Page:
General Overview on a Castle Building System
While working on our upcoming game Castle Craft at Twin Earth it became quite obvious that we would have needed a solid and performant system to allow the player to build awesome (and possibly also crazy) looking castles and structures.
After the initial brainstorming it was clear that the classic modular approach was off the table, especially because of the voxel approach the game has (the number combinations of meshes required for such a thing would have been simply insane).
After a few calls with our lead 3D Artist Finn Meinert Matthiesen I proposed we’d try a procedural approach to building things and we both started working on a basic prototype.
The basic idea was to create a sentient voxel (or cube) that could shape shift and “fuse” with the surrounding depending on certain combinations of neighbouring voxels/cubes, but the big question remained: how do we stay away from the countless combinations?
The solution I’ve found was to split the cube face into 4 tiles (for a total of 24 meshes per cube) and have each of these tiles swapped depending on specific combinations of neighbours.
This way we could keep the number of meshes low but still be able to create interesting variations. So Finn started working on a first set of meshes that we could put together and fit the cube faces while giving the cube a more interesting look, especially when placed next to other cubes.
The first bunch of meshes Finn came up with looked pretty much like this:
Here is an example of the cubes that could potentially be built with just that minimal amount:
This solution introduced some factors which had to be taken into account though, the first is that while the types of meshes used were minimal, the number of meshes rendered on screen per cube would definitely increase from 1 to 24! Also how would the cube be able to detect its neighbours? And how would the different meshes be picked ?
My first attempt was to make the cube an actor and use line traces / box traces to detect the neighbours. Needless to say, although the behaviour was correct, it miserably failed.
The number of draw calls was quite high and having tons of those actors performing line traces is no small feat, even for the best CPUs and GPUs.
On the bright side, this attempt was very useful for me to test a system that could determine what type of mesh should be used and where.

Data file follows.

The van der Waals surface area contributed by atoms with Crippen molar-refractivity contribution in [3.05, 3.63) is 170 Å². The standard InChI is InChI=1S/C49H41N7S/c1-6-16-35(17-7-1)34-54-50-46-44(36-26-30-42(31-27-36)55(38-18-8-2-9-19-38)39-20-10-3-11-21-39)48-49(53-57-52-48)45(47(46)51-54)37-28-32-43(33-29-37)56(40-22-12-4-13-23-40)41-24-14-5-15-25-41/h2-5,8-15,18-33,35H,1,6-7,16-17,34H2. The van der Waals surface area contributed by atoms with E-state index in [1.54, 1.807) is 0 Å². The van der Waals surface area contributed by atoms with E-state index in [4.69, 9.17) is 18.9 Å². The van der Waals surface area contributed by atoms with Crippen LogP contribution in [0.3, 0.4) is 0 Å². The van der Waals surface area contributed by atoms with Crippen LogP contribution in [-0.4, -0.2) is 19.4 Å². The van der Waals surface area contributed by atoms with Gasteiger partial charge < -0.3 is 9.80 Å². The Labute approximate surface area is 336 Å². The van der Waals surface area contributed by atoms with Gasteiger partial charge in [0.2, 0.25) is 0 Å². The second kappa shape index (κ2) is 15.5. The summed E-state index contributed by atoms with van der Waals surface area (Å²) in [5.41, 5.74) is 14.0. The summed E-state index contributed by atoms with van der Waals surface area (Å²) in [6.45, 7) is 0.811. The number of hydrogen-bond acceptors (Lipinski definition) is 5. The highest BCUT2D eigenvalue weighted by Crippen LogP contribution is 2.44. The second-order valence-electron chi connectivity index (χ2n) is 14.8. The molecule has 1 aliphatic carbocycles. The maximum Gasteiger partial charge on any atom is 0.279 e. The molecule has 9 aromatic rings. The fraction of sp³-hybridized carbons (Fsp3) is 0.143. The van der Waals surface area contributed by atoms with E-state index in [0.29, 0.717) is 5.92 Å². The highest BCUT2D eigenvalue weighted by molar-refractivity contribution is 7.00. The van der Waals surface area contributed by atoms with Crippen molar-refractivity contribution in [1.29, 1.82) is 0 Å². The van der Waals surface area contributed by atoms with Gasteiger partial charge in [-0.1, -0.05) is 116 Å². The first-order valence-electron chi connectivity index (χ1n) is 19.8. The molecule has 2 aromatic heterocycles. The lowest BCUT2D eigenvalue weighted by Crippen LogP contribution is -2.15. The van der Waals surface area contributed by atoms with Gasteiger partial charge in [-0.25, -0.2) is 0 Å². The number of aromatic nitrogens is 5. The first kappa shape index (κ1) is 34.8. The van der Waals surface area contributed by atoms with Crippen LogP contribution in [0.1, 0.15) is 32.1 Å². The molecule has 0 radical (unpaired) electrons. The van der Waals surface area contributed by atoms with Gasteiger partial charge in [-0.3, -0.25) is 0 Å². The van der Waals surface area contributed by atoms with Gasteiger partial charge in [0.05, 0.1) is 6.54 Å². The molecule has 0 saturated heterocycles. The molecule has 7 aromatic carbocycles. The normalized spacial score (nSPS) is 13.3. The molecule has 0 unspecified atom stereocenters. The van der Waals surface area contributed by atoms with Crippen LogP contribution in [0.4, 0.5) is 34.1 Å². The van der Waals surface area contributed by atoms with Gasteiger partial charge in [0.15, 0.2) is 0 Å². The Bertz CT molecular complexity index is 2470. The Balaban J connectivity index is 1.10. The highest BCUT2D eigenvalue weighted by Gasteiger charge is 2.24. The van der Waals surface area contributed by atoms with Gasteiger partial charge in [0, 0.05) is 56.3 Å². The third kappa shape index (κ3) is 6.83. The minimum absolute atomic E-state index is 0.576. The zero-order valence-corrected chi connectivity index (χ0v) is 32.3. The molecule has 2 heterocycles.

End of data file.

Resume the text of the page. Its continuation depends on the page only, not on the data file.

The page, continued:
The main idea was to detect the mesh needed, for each of the 24 tiles, by checking their surrounding tiles configuration.
The configuration would be the presence (or absence) of neighbouring tiles around a given one.
For example if only tiles 3, 4, 5 were present around this tile then the tile itself would be the top left corner. Likewise, if 3, 4, 5, 6, 7 were present, it would be a top edge.
Figuring out the other rules was pretty straight forward.
Once the rules were in place the cube was already capable of merging with the surrounding ones pretty nicely. As a safe measure the cubes rotation is also taken into account so that cubes with different rotations can still merge.
This was the success of this initial iteration. A set of rules had been defined, and they worked quite well too!
With that in mind the challenges left were purely on the technical side but fortunately for us Unreal Engine has quite the number of tools at our disposal to deal with that.
The first matter to tackle was the many draw calls when using static meshes and Unreal provides a really handy class that helps overcoming that burden : Instanced Static Mesh (ISM)
ISM components have some limitations though, one of them is you can’t have individual LODs for each instance. Luckily, its subclass, Hierarchical Instanced Static Mesh (HISM) components do allow LODs per instance, so a champion had been found.
Using HISM requires a completely different class hierarchy so the idea of having actor cubes had been benched (but this is good since the AActor class has quite an overhead and we want tons of cubes right?).
The new setup had to be a single actor handling the cubes generation via HISM components which should provide different pieces when required but what should the cubes be then?
I opted for pure data and used UStruct (UObject was also a candidate, a very good one at that, but introduced a bit of overhead and the goal was to have tons of cubes).
This new setup turned out to be way more complex as line traces/box traces were not exactly convenient to detect a cube’s neighbours so I introduced a global grid and had more calculations to make. Having a grid not only eliminated the need to use line traces of any sort but also gave the tools to query the cube’s neighbours in many more ways (this comes pretty handy when talking about damage propagation etc.).
What would you like to hear about next? A more specific view into the current system? Damage system? Cube preview (assets generation)? Solutions to shadows/collision? Let us know!